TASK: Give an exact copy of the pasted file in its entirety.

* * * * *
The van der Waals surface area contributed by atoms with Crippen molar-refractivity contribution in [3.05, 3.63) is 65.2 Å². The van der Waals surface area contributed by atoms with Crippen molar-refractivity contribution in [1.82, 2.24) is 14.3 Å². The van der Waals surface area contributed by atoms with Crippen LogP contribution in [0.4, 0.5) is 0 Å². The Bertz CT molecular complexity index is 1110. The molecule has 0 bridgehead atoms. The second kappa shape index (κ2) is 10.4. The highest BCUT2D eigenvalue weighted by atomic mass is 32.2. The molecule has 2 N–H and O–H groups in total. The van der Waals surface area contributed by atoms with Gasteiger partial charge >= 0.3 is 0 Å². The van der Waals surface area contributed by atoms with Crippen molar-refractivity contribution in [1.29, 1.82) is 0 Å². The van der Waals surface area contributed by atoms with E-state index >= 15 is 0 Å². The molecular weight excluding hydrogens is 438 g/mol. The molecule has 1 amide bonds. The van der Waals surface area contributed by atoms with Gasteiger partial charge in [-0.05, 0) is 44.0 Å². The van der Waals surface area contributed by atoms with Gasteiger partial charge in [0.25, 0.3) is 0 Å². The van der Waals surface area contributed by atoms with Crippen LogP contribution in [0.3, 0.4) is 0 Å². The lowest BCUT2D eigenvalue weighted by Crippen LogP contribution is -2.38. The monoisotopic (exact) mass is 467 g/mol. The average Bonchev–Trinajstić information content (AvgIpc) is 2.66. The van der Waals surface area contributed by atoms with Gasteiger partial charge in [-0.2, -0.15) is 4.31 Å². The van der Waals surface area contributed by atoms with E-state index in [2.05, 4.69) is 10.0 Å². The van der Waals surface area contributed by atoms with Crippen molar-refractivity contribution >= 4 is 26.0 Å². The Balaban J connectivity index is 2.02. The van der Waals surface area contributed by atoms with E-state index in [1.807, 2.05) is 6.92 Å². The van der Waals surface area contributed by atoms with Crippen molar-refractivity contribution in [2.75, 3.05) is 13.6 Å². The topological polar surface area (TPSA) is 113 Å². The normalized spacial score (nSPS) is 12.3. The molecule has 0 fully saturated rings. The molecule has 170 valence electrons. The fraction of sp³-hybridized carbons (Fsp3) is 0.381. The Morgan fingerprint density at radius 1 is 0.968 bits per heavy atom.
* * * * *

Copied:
The van der Waals surface area contributed by atoms with Crippen molar-refractivity contribution in [3.05, 3.63) is 65.2 Å². The van der Waals surface area contributed by atoms with Crippen molar-refractivity contribution in [1.82, 2.24) is 14.3 Å². The van der Waals surface area contributed by atoms with Crippen LogP contribution in [0.4, 0.5) is 0 Å². The Bertz CT molecular complexity index is 1110. The molecule has 0 bridgehead atoms. The second kappa shape index (κ2) is 10.4. The highest BCUT2D eigenvalue weighted by atomic mass is 32.2. The molecule has 2 N–H and O–H groups in total. The van der Waals surface area contributed by atoms with Gasteiger partial charge >= 0.3 is 0 Å². The van der Waals surface area contributed by atoms with Crippen molar-refractivity contribution in [1.29, 1.82) is 0 Å². The van der Waals surface area contributed by atoms with E-state index >= 15 is 0 Å². The molecular weight excluding hydrogens is 438 g/mol. The molecule has 1 amide bonds. The van der Waals surface area contributed by atoms with Gasteiger partial charge in [-0.05, 0) is 44.0 Å². The van der Waals surface area contributed by atoms with Gasteiger partial charge in [0.25, 0.3) is 0 Å². The van der Waals surface area contributed by atoms with Crippen LogP contribution in [0.3, 0.4) is 0 Å². The lowest BCUT2D eigenvalue weighted by Crippen LogP contribution is -2.38. The monoisotopic (exact) mass is 467 g/mol. The average Bonchev–Trinajstić information content (AvgIpc) is 2.66. The van der Waals surface area contributed by atoms with Gasteiger partial charge in [-0.2, -0.15) is 4.31 Å². The van der Waals surface area contributed by atoms with E-state index in [2.05, 4.69) is 10.0 Å². The van der Waals surface area contributed by atoms with Crippen molar-refractivity contribution >= 4 is 26.0 Å². The Balaban J connectivity index is 2.02. The van der Waals surface area contributed by atoms with E-state index in [1.807, 2.05) is 6.92 Å². The van der Waals surface area contributed by atoms with Crippen molar-refractivity contribution in [2.75, 3.05) is 13.6 Å². The topological polar surface area (TPSA) is 113 Å². The normalized spacial score (nSPS) is 12.3. The molecule has 0 fully saturated rings. The molecule has 170 valence electrons. The fraction of sp³-hybridized carbons (Fsp3) is 0.381. The Morgan fingerprint density at radius 1 is 0.968 bits per heavy atom.